Philippines fixes airstrip on South China Sea island

MANILA (GDC) — Philippines on Tuesday said it completed the construction of a beaching ramp on Thitu Island in the South China Sea, allowing it to proceed with runway repairs.

A Filipino soldier patrols the shores of Pagasa island (Thitu Island) in the Spratly group of islands in the South China Sea, west of Palawan, Philippines.   Courtesy Reuters

The Philippines has repaired a runway and upgrading other facilities on Thitu Island, the South China Sea territory that was last year the scene of a stand-off between Chinese and Philippine vessels, according to a Washington-based think tank.

The airstrip on Thitu Island was built in the 1970s and was the first of its kind in the Spratly Islands. Over time, however, the western end of the runway crumbled which, coupled with the poor condition of its surface, made it difficult for aircraft to take-off and land.

Besides the repairs to the runway, seven new buildings were built on Thitu last year, four of them close to a residential area on the eastern side of the island.

Satellite images taken on May 17 show two barges anchored near the western edge of the runway, one of which appears to be fitted with a grab dredger, which comprises a crane with clamshell bucket, the Centre for Strategic and International Studies said on Saturday.

Collin Koh, a research fellow with the Maritime Security Programme at the S. Rajaratnam School of International Studies, said the decision to proceed with the repairs and upgrades on Thitu might be a sign of the growing domestic pressure on Philippine President Rodrigo Duterte to stand up to Beijing.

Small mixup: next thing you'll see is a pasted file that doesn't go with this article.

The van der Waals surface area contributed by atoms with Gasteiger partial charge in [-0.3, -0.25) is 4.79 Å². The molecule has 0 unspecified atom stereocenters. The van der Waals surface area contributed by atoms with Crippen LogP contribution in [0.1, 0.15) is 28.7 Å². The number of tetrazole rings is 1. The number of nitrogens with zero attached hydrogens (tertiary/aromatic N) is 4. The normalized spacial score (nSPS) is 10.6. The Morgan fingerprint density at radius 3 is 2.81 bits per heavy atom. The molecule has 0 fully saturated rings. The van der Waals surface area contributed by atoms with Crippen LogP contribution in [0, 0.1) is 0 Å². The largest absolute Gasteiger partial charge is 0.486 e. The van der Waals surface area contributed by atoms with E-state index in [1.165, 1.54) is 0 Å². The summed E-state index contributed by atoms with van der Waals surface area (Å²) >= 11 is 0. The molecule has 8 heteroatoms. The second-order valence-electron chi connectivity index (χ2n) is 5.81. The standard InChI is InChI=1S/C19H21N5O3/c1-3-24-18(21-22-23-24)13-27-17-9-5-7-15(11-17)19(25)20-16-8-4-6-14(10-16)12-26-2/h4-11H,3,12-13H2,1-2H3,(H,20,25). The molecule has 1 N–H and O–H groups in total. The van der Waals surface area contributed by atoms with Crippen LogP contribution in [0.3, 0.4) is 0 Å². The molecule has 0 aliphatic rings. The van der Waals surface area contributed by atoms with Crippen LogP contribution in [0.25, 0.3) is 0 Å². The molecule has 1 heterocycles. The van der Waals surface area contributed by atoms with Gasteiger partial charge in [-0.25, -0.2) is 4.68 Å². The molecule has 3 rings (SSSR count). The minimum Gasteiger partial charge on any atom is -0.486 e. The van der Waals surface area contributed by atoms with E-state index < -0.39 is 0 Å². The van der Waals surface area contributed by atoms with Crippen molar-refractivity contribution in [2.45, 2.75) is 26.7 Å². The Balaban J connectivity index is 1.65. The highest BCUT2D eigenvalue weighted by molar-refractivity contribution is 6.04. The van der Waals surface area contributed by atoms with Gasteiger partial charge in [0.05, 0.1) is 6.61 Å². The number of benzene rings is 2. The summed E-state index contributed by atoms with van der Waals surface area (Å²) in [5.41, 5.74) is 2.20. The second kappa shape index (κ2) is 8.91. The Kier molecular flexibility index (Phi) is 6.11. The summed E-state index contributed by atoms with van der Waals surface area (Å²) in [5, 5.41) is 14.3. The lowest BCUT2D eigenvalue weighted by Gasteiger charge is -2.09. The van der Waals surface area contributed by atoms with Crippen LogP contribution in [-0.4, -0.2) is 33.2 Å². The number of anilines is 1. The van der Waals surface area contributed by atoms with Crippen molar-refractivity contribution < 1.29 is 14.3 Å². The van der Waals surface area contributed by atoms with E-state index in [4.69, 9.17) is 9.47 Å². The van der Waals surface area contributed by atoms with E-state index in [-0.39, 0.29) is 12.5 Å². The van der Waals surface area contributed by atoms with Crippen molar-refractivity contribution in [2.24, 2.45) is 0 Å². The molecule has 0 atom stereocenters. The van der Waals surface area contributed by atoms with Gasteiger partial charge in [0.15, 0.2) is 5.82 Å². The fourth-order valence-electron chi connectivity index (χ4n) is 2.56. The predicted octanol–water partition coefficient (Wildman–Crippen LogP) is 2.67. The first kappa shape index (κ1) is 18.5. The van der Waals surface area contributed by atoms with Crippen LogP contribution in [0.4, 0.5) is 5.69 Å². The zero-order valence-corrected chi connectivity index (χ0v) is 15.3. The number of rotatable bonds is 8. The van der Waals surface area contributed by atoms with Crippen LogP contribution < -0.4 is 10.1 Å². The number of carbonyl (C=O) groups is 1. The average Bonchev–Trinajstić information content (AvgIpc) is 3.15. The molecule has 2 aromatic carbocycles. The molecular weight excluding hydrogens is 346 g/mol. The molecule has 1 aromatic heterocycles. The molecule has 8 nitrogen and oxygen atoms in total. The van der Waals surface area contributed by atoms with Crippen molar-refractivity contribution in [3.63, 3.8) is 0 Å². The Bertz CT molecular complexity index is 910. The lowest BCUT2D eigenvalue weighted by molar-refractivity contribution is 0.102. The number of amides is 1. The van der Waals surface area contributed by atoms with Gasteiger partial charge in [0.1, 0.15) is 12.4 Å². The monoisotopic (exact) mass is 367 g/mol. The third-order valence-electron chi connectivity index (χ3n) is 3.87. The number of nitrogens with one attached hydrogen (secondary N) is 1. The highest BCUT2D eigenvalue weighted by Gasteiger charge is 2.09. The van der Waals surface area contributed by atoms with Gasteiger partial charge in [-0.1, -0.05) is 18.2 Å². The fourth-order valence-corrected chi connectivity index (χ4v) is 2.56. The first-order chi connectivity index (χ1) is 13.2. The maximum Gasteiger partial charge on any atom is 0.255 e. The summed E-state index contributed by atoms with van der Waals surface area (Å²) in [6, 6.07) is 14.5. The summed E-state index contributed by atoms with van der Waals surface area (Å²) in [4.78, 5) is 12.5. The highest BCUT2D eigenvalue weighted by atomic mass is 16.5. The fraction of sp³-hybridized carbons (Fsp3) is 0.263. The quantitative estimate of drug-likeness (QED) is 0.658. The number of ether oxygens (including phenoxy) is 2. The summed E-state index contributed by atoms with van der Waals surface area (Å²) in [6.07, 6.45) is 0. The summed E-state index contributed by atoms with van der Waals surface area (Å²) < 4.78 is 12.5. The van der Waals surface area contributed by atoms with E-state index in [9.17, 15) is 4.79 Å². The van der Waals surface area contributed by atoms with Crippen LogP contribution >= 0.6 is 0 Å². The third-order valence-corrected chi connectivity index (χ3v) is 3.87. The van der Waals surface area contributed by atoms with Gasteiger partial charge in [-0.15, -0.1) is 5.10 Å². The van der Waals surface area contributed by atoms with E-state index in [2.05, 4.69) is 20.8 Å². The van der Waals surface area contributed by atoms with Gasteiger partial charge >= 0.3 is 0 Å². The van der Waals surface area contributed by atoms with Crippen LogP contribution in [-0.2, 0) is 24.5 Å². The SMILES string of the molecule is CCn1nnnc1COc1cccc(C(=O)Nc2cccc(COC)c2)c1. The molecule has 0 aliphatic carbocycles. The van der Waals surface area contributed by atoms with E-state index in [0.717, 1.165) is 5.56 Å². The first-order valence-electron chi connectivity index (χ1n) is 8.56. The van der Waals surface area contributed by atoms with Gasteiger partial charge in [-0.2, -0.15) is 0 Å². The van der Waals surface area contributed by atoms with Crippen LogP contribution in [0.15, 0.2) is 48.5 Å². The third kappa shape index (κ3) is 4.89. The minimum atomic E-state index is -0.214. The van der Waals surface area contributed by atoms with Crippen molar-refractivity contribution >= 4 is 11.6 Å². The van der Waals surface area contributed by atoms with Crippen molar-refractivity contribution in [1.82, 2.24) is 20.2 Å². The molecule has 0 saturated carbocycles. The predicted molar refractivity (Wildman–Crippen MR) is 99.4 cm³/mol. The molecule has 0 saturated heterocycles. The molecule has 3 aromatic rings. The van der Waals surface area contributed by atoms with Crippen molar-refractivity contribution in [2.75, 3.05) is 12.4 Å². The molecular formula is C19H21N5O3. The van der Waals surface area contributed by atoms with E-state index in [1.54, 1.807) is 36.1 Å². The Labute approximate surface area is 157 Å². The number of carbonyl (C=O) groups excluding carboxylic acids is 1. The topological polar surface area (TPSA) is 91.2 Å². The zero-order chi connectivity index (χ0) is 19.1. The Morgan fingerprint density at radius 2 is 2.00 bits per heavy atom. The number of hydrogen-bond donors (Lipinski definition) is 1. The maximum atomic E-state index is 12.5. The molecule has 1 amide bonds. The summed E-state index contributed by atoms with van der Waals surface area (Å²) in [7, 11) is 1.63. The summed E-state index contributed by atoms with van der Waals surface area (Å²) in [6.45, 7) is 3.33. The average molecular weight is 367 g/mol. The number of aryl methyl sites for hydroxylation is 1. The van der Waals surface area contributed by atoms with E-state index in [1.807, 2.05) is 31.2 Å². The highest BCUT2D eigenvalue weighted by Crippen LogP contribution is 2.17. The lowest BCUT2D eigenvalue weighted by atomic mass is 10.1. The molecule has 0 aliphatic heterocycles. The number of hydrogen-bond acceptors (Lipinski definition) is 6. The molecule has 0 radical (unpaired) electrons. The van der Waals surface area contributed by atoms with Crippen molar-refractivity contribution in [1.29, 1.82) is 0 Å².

“There have been numerous developments: the alleged stand-off between Chinese and Philippine forces at a sandbar close to the island … and China’s militarisation of the South China Sea, all of which have put great pressure on the Duterte administration,” he said.

“[It seems] they have fuelled calls from the Philippines’ political, military and civil circles to revive the refurbishment and upgrading project.”

Richard Heydarian, assistant professor in international affairs and political science at De La Salle University in Manila, said the upgrading of facilities by the Philippines was consistent with the 2016 ruling of an international tribunal at the Hague, which rejected China’s historical claims over the disputed waters.

“China’s rapid militarisation of the disputes is clearly forcing other claimant states to fortify their position,” he said.

“The Philippines, which has continuously and effectively exercised control over Thitu and other disputed land features over the past four decades, seems far from engaging in any activity anywhere near what China has done, or even Vietnam.”

The South China Sea is a resource-rich area claimed by Beijing, the Philippines, Vietnam, Malaysia, Brunei and Vietnam. The United States is not a claimant state, but has sent military vessels to the disputed waters for freedom of navigation operation.

Last week, an H-6K strategic bomber from the air force of China’s People’s Liberation Army landed on Woody Island in the South China Sea, triggering accusations from the Pentagon that Beijing was increasing tensions and destabilising the region, as well as protests from Vietnam.

China has been steadily building up its civilian and military facilities in the disputed waterway. According to a recent Reuters report, which cited satellite images, China now has almost 400 buildings on Subi Reef, the largest of its seven man-made outposts in the Spratly Islands.

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